New- Star Chart For Cayman

A new feature as of June 2015 has been added - look at the bottom of this web page and there is a new Star Chart exclusively for Grand Cayman

Friday 14th September Pedros Castle 7:00 PM

Friday, 14th September is our viewing date this month, 7.00 p.m. at Pedro Castle.
Sagittarius, the archer — whose brightest stars form the shape of a teapot — is now prominent in the southern sky.
Sagittarius has drawn his bow, and his arrow is pointing at Antares, the bright red heart of Scorpius, the scorpion. The archer is avenging Orion, who was slain by the scorpion's sting.
The constellation Sagittarius is one of the most interesting regions of the sky. The center of our Milky Way galaxy lies inside Sagittarius, about 26,000 light-years away. The constellation also contains several globular clusters — tightly packed collections of hundreds of thousands of stars.
The Milky Way is the galaxy where the Solar System (and Earth) is located. It is a barred spiral galaxy of a Local Group of galaxies within the Virgo Supercluster. The main disk of the galaxy is about 80,000 to 100,000 light-years in diameter, about 250,000 to 300,000 light-years in circumference, and outside the Galactic core, about 2,300–2,600 light-years in thickness. The galaxy is estimated to contain 200 billion stars but this number may be as high as 400 billion if small-mass stars predominate.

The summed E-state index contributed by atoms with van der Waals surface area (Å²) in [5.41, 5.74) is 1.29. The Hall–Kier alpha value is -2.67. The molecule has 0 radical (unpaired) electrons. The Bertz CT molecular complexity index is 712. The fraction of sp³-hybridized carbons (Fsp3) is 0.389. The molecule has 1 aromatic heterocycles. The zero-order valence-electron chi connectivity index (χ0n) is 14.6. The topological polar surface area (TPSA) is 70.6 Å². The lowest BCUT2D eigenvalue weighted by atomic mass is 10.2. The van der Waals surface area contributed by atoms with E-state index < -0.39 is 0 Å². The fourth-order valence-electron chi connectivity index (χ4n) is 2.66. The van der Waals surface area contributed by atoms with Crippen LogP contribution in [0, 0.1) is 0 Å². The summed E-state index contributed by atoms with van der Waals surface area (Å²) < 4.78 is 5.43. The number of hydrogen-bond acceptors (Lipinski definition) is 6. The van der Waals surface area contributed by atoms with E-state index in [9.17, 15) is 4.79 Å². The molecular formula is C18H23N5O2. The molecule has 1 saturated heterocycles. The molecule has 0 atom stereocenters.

As a guide to the relative physical scale of the Milky Way, if the galaxy were reduced to 130 km (80 mi) in diameter, the solar system would be a mere 2 mm (0.08 inches) in width.
The Lagoon Nebula (also known as Messier Object 8 (M8) and NGC 6523) and the Trifid Nebula (also known as Messier 20 and NGC 6514) are giant interstellar clouds and H II regions.
An H II region is a cloud of glowing gas and plasma, sometimes several hundred light-years across, in which star formation is taking place. Young, hot, blue stars which have formed from the gas emit copious amounts of ultraviolet light, ionising the nebula surrounding them.
Nunki, 224 light years away from us, is the second brightest star in the constellation Sagittarius; its Babylonian name is of unknown origin. Blue-white Nunki is a B star and one of the hotter of the bright stars, radiating much of its light in the ultraviolet. Typical of its breed, it is a fast spinner, rotating with a speed of over 200 km/s – 100 times that of our Sun. Although still on the main sequence, Nunki is much more massive than the Sun and will exhaust its internal fusion reserves in another 50 million years or so.
Jupiter is the only planet visible in the evening sky, brilliant and unmistakable in Scorpius, above Antares. Early risers will be able to see Mars overhead before the dawn, and Venus and Saturn in the east.

1 comment:

Cayman Islands Astronomical Society said...

Thanks Nick, Its also possible we might get a glimpse of Mercury too